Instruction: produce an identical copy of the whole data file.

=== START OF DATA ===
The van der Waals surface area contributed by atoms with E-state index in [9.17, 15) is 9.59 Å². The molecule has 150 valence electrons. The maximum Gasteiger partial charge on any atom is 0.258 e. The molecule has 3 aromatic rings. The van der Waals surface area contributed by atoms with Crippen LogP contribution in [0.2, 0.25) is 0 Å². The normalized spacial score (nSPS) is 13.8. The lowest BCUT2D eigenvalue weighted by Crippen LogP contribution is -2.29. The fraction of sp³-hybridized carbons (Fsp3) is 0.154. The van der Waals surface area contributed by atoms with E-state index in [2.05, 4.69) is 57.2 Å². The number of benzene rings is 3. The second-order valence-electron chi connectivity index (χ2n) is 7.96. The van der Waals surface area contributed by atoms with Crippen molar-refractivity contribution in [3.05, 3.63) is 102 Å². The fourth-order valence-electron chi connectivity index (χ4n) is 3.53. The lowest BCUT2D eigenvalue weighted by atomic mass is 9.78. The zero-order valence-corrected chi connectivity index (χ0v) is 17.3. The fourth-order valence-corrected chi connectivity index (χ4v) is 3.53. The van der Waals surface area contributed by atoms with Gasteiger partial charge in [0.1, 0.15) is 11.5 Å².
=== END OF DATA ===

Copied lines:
The van der Waals surface area contributed by atoms with E-state index in [9.17, 15) is 9.59 Å². The molecule has 150 valence electrons. The maximum Gasteiger partial charge on any atom is 0.258 e. The molecule has 3 aromatic rings. The van der Waals surface area contributed by atoms with Crippen LogP contribution in [0.2, 0.25) is 0 Å². The normalized spacial score (nSPS) is 13.8. The lowest BCUT2D eigenvalue weighted by Crippen LogP contribution is -2.29. The fraction of sp³-hybridized carbons (Fsp3) is 0.154. The van der Waals surface area contributed by atoms with E-state index in [2.05, 4.69) is 57.2 Å². The number of benzene rings is 3. The second-order valence-electron chi connectivity index (χ2n) is 7.96. The van der Waals surface area contributed by atoms with Crippen molar-refractivity contribution in [3.05, 3.63) is 102 Å². The fourth-order valence-electron chi connectivity index (χ4n) is 3.53. The lowest BCUT2D eigenvalue weighted by atomic mass is 9.78. The zero-order valence-corrected chi connectivity index (χ0v) is 17.3. The fourth-order valence-corrected chi connectivity index (χ4v) is 3.53. The van der Waals surface area contributed by atoms with Gasteiger partial charge in [0.1, 0.15) is 11.5 Å².